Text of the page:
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A file picture of communications minister Ravi Shankar Prasad. DoT’s plan is being seen as part of the centre’s efforts to make India’s telecom sector investor-friendly. Photo: Hindustan Times
A file picture of communications minister Ravi Shankar Prasad. DoT’s plan is being seen as part of the centre’s efforts to make India’s telecom sector investor-friendly. Photo: Hindustan Times

DoT to frame separate exit policy for telecom sector

The policy will allow firms to leave the business without losing out on the value of the assets they created

New Delhi: The Department of Telecommunications (DoT) is looking at framing a separate exit policy for the country’s telecom sector that will allow companies to leave the business without losing out on the value of the assets that they have created, internal DoT documents show.

The aim is to do away with time-consuming regulatory approvals and remove the hurdles to the transfer of assets when a company is seeking to exit the sector by selling and transferring its assets.

The move is being seen as part of the government’s endeavour to make India’s telecom sector investor-friendly and enhance the ease of doing business in the country. As part of his 100-day agenda, since taking over as the communications minister in May, Ravi Shankar Prasad said building investor confidence was a key priority.

The government has already moved to clear a number of pending policy decisions including on the trading and sharing of spectrum and a graded penalty structure for telcos to enable rational fines for inadvertent violation of regulations.

The move to re-frame the exit policy comes in the wake of a deal between Bharti Airtel Ltd, which is acquiring Mumbai-based Loop Mobile’s assets in that city for around 700 crore, using a so-called slump sale market mechanism.

DoT has held back approval for the deal for the last six months over the fact that a slump sale is not part of the telecom policy and the only way to exit the business is by surrendering the telecom licence and spectrum.

A slump sale typically involves the transfer or sale of an entity for a lump sum, with no valuation assigned to individual assets and liabilities.

Loop is exiting the business mainly because it has been unable to scale up its business beyond the Mumbai operating area. The telco’s right to use its spectrum will expire by the end of this month; the company did not take part in the February auction of spectrum.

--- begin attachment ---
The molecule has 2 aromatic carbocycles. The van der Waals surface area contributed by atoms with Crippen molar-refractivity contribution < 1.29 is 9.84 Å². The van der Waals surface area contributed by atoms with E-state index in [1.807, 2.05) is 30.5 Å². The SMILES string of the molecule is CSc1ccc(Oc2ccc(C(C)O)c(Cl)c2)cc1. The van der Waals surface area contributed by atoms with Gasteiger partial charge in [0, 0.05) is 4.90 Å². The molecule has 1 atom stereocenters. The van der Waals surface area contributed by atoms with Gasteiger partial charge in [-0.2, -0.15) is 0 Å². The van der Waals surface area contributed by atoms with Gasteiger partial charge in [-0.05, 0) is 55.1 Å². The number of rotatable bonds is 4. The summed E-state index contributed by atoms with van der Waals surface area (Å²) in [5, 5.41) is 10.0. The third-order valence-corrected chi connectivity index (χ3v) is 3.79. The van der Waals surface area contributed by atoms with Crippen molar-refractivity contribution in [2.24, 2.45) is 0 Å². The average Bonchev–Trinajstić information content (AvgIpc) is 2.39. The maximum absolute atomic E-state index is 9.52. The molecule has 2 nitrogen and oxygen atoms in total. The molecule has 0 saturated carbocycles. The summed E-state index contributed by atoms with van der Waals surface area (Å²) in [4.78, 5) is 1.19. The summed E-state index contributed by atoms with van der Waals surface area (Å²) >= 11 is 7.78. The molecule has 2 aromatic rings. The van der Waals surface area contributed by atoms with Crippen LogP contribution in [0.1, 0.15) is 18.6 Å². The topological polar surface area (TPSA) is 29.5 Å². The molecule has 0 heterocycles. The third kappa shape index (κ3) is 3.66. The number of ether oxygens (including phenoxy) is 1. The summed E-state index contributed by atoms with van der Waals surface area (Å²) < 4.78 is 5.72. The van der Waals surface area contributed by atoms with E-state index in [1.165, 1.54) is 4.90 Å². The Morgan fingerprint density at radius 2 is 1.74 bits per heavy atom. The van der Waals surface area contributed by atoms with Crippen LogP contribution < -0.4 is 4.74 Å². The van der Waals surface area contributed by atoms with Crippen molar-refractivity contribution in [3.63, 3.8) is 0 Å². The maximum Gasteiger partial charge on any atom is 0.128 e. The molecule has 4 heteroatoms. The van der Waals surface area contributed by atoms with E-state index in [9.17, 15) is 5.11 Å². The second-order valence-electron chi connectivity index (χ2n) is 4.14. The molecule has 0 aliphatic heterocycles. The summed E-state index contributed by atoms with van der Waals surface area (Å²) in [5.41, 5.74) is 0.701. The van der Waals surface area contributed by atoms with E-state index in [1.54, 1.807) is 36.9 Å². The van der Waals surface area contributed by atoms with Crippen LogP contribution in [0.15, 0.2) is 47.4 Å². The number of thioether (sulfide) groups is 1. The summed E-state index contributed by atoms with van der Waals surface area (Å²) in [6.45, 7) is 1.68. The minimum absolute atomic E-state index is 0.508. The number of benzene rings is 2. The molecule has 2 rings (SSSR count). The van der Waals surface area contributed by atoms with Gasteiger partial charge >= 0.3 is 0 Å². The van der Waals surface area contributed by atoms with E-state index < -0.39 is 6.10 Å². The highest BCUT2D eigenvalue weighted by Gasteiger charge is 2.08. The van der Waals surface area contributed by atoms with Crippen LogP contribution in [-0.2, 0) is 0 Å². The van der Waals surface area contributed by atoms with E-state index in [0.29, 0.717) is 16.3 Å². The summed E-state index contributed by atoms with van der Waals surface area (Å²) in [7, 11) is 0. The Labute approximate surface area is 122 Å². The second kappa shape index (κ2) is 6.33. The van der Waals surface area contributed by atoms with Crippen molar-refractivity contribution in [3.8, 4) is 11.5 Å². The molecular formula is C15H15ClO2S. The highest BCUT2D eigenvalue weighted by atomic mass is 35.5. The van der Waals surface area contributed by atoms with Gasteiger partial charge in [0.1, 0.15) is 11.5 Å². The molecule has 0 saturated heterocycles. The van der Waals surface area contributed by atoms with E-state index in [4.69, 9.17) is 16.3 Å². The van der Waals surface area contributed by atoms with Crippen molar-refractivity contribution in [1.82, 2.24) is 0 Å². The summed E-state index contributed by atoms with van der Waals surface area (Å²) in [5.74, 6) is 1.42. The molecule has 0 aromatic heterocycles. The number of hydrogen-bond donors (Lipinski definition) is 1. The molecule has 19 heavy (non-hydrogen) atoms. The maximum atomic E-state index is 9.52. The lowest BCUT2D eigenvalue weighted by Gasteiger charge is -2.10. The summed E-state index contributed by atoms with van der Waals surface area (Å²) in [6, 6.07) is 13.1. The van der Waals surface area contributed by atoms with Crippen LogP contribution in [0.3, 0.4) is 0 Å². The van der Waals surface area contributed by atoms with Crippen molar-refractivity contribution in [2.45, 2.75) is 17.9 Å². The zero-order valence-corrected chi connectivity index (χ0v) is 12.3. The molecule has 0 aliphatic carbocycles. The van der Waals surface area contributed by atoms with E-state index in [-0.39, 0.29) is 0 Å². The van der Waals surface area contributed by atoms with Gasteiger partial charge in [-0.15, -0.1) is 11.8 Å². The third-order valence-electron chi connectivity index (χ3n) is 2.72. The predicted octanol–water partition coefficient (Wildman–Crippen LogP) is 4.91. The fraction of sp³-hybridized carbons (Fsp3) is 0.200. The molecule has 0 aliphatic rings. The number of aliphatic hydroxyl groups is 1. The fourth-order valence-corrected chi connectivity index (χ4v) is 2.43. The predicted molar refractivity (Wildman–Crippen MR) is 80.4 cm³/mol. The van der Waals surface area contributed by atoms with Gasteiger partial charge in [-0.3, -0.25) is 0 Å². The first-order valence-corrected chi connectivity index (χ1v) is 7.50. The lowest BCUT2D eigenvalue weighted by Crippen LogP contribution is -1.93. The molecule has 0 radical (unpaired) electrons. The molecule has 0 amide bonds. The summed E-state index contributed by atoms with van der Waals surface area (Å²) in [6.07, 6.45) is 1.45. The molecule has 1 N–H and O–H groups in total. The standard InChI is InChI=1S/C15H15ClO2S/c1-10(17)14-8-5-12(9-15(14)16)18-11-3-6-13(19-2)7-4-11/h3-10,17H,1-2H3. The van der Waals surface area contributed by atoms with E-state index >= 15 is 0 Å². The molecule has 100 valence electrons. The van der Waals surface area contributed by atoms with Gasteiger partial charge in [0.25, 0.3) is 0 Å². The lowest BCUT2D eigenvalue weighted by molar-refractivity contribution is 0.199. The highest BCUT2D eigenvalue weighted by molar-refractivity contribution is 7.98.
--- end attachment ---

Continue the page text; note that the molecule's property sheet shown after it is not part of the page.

The Telecom Regulatory Authority of India (Trai) also rejected the deal on the grounds that a telco was not allowed to transfer its subscribers to another operator and had to instead offer the subscriber the option of mobile number portability (MNP).

Delays in securing approvals had led Loop CEO Sandip Basu to write to the government stating that non-approval would lead to losses for Indian banks that have extended financing to Loop, as the company does not have the financial ability to repay the loans.

DoT is now expected to approve the deal.

According to an internal DoT memo, reviewed by Mint, “as of now, only way available to the Licencee to exit the sector is by way of surrendering of Licence and spectrum".

“Today, transfer of business, slump sale is also a common market mechanism. Spectrum sharing and trading cannot be an answer to all exit policies. However, such valuations are beyond Licensor (DoT) jurisdiction and can be a source of creative accounting. Even with spectrum trading, the authorisations are not transferred," the note said.

The note explained the current complexities in the sector regulations make exiting as per current policy very difficult.

“Today, towers are shared by many and licences of all may not end on the same date," the note said. It added that on transfer of a licence, the licencee has to get all the necessary permissions again, which takes a number of months.

“With transfer of business, such permissions may be transferred within licence period," the note added.

DoT is also looking at easing the transfer of spectrum by a company among its subsidiaries without the latter having to pay the market price for the radio waves. Market price needs to be paid now in trading or transfer of spectrum.

Analysts say that there is no real need for a separate exit policy and existing policies could be tweaked to make them better.

“Personally I don’t think this will go far. The licence is a piece of paper with spectrum being the only thing of real value for the telco," said Mahesh Uppal, a telecom regulatory expert and director with consulting firm Com First India Pvt. Ltd.

“The licence gives the telco the right to use the spectrum. The real exit policy is one that allows the company to trade or surrender that spectrum or companies to merge or acquire another company. The current guidelines for trading or merger and acquisitions do not offer sufficient incentive for companies to trade spectrum or merge or acquire," Uppal added.

“The current rules are of no help. Once that happens, the rest will take care of itself."

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